In the most recent high wind event, we had another dock line break and nearly lost a boat to the fierce winds.
If you are currently relying on some old ski rope, shoe string, clothes line, or dental floss, or even marine grade dental floss, you are taking a chance of not only damaging your boat, but your neighbors’ boat and possibly the dock itself.
You, the Owner, are ultimately responsible for all damages incurred.
Consider the following when mooring your boat. When followed, these guidelines provide parameters to properly secure your boat and prevent a boat break away.
- Size of the dock Line:
Your dock line should have 1/8″ of diameter for every 9′ of boat with a minimum size of 3/8″. This means a 20′ boat should use 3/8″ lines. A 40′ boat should use 5/8″ line.
- Number of Dock Lines required:
At a minimum, you should have one bow line, one stern line, and two spring lines. You don’t always need to use two bow/stern lines, but you should have them on board regardless, because there will likely be a time when you do need them. When you’re expecting heavy/stormy conditions, consider doubling up your lines.
- Type of Dock Line Required:
It is recommended that your dock line must be nylon rope. Polypropylene degrades quickly in the sun, doesn’t have the level of stretch needed, and has a low breaking strength so it is generally a bad choice. Dock lines most commonly come in three weave types:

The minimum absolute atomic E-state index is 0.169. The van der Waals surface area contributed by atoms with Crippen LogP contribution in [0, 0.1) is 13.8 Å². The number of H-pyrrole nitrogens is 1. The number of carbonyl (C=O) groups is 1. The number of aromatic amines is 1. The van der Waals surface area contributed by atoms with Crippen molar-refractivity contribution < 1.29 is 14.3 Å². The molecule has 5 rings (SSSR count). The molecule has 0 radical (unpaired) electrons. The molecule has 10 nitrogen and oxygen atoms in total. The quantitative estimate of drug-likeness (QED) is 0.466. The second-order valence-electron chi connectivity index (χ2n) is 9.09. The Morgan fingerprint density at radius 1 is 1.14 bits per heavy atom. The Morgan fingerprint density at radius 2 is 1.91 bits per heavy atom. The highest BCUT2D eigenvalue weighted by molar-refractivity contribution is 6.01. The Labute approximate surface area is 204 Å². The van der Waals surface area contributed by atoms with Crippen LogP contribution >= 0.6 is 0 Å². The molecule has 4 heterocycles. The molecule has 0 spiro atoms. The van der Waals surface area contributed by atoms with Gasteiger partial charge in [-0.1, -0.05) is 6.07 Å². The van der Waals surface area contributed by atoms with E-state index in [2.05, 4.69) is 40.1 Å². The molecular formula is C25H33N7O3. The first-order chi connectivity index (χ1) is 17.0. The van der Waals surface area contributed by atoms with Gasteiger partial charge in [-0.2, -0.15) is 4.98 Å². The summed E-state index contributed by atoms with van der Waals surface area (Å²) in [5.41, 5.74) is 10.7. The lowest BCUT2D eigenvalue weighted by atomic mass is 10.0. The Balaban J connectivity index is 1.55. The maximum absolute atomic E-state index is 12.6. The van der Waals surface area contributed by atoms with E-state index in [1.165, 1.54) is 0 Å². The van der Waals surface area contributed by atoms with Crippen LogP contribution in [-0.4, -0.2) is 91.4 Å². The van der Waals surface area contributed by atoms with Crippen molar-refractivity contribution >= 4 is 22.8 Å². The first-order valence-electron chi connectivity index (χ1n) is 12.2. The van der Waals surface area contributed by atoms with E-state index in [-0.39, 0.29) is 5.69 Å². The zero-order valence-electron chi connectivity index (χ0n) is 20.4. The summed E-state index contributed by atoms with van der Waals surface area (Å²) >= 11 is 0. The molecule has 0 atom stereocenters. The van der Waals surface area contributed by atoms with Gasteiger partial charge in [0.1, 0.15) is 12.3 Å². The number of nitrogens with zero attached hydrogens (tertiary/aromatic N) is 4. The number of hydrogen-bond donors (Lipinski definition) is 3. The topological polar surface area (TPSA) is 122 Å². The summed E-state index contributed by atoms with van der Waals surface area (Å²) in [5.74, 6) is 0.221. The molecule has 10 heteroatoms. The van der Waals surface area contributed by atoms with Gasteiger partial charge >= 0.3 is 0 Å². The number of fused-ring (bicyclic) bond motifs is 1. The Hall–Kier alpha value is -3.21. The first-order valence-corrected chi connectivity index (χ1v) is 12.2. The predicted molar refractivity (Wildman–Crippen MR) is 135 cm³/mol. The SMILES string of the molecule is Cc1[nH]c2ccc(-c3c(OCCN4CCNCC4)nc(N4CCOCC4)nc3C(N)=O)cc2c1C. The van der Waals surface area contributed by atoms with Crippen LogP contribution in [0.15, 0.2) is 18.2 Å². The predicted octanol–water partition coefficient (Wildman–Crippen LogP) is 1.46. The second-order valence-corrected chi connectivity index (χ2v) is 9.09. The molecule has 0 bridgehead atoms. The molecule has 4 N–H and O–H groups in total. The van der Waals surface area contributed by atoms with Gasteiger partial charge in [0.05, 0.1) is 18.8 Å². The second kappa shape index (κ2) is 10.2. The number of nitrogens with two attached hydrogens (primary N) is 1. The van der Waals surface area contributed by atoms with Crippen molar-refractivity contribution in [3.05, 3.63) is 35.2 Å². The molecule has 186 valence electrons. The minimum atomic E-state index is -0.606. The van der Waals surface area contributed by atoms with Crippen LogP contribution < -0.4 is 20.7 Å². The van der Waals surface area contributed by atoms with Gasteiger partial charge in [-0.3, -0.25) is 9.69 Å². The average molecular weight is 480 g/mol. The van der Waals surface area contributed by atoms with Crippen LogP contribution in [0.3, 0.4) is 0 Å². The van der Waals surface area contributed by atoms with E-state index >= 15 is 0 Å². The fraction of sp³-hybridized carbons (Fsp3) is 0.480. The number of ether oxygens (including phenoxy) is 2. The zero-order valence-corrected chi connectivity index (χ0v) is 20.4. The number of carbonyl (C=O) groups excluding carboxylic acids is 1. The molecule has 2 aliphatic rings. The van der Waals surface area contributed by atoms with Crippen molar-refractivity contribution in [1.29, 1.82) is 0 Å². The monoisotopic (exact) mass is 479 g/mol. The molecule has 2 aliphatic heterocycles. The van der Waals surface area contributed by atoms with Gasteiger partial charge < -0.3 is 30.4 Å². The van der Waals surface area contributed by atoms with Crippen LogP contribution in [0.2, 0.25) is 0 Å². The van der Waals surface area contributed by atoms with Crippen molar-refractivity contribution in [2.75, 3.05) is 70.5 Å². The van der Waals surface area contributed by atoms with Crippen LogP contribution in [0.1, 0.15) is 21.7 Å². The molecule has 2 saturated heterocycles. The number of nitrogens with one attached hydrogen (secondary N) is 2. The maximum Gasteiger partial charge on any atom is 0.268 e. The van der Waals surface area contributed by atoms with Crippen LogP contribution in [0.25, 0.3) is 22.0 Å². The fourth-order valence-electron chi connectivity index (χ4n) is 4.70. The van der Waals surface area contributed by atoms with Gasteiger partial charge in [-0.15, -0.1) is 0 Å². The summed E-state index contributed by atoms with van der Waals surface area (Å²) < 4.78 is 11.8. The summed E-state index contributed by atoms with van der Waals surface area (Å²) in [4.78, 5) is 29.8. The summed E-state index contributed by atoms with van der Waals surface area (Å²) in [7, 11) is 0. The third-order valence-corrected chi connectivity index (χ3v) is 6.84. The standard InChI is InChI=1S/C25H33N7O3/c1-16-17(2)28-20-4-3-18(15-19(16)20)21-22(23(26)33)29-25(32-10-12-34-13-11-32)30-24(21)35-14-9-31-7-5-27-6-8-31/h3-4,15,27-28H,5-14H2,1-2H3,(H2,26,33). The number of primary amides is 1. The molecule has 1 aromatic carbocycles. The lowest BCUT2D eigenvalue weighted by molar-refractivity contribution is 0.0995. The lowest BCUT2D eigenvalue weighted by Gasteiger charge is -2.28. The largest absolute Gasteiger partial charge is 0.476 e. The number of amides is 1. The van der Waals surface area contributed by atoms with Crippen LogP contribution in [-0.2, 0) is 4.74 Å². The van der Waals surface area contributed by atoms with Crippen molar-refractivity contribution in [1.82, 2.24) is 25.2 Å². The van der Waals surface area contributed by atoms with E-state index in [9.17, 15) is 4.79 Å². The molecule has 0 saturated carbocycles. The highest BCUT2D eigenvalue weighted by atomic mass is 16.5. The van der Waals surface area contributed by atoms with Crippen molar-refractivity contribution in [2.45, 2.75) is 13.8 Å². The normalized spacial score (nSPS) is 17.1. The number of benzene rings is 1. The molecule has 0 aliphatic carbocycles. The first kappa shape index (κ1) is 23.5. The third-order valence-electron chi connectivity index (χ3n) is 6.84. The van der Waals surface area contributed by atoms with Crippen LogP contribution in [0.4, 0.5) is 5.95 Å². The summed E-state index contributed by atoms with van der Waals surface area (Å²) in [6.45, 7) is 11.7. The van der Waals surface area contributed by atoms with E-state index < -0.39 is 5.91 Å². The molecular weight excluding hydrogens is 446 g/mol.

Three-stranded, braided and double braided. There are subtle differences between these three types of lines listed below, but ultimately, any of these types makes an adequate dock line.
- Three-strand: Abrasion resistant, stretches more, easier to splice less expensive.
- Braided Nylon: Stronger, easy on the hands, looks good.
- Double Braided Nylon: Strongest, easy to handle, abrasion resistant and controlled elongation, looks good.
Dock Lines Lifespan and Care (and Tricks Making them Last Longer)
Most dock lines are quite durable, and you may get several years of use out of them before you see any deterioration in performance. You should wash your lines with a simple brush and hose every few months to prevent build up on the lines. However, even with proper care, lines tend to get ‘gunky’ over time, and many boaters elect to replace their lines every 2-3 years.
Dock lines are also prone to some stiffening from repeated dampness and drying out. To reduce the stiffness, a popular sailor’s trick is to place the dock lines in a pillow case and wash them in the washing machine with a healthy dose of fabric softener.
Dock Line Accessories: Snubbers and Chafe Guards
There’re also several accessories you can use with your dock lines. The most popular are line snubbers and chafe guards. A line snubber help absorb the shock from agitated lake conditions, reduce wear and tear on your lines and reduces the stress put on deck and dock cleats.
Congratulations if you made it to the end of this message. Sorry, there is no prize for doing so except perhaps you may have learned something new or were reminded to practice what you already know.
Grand Lake Sailing club
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